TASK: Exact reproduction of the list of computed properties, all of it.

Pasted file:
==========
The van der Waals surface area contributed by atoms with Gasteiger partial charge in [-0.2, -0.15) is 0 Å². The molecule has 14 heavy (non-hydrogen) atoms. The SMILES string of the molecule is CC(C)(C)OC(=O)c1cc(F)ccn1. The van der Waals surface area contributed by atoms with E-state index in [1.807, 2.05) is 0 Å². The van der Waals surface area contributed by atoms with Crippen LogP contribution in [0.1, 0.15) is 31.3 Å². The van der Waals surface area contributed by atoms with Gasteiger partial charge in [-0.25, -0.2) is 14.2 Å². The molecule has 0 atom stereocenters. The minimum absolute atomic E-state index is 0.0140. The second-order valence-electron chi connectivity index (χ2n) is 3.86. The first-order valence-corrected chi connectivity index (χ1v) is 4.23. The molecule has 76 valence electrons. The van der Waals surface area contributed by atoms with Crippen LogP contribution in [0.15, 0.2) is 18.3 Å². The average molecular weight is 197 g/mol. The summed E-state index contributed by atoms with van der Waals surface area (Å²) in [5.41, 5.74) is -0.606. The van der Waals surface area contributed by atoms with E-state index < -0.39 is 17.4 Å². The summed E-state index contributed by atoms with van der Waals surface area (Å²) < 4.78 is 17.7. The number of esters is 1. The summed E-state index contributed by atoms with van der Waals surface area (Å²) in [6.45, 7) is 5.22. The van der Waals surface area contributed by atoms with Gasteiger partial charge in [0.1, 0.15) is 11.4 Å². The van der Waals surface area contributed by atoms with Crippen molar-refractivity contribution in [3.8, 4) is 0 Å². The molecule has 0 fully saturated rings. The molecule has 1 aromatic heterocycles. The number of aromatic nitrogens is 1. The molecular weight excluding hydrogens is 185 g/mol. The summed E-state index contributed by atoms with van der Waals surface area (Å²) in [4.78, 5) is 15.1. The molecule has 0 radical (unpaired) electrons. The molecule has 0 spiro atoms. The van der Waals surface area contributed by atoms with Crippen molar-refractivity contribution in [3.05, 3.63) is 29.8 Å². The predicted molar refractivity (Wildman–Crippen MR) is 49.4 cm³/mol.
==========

The van der Waals surface area contributed by atoms with Gasteiger partial charge in [-0.2, -0.15) is 0 Å². The molecule has 14 heavy (non-hydrogen) atoms. The SMILES string of the molecule is CC(C)(C)OC(=O)c1cc(F)ccn1. The van der Waals surface area contributed by atoms with E-state index in [1.807, 2.05) is 0 Å². The van der Waals surface area contributed by atoms with Crippen LogP contribution in [0.1, 0.15) is 31.3 Å². The van der Waals surface area contributed by atoms with Gasteiger partial charge in [-0.25, -0.2) is 14.2 Å². The molecule has 0 atom stereocenters. The minimum absolute atomic E-state index is 0.0140. The second-order valence-electron chi connectivity index (χ2n) is 3.86. The first-order valence-corrected chi connectivity index (χ1v) is 4.23. The molecule has 76 valence electrons. The van der Waals surface area contributed by atoms with Crippen LogP contribution in [0.15, 0.2) is 18.3 Å². The average molecular weight is 197 g/mol. The summed E-state index contributed by atoms with van der Waals surface area (Å²) in [5.41, 5.74) is -0.606. The van der Waals surface area contributed by atoms with E-state index < -0.39 is 17.4 Å². The summed E-state index contributed by atoms with van der Waals surface area (Å²) < 4.78 is 17.7. The number of esters is 1. The summed E-state index contributed by atoms with van der Waals surface area (Å²) in [6.45, 7) is 5.22. The van der Waals surface area contributed by atoms with Gasteiger partial charge in [0.1, 0.15) is 11.4 Å². The van der Waals surface area contributed by atoms with Crippen molar-refractivity contribution in [3.8, 4) is 0 Å². The molecule has 0 fully saturated rings. The molecule has 1 aromatic heterocycles. The number of aromatic nitrogens is 1. The molecular weight excluding hydrogens is 185 g/mol. The summed E-state index contributed by atoms with van der Waals surface area (Å²) in [4.78, 5) is 15.1. The molecule has 0 radical (unpaired) electrons. The molecule has 0 spiro atoms. The van der Waals surface area contributed by atoms with Crippen molar-refractivity contribution in [3.05, 3.63) is 29.8 Å². The predicted molar refractivity (Wildman–Crippen MR) is 49.4 cm³/mol.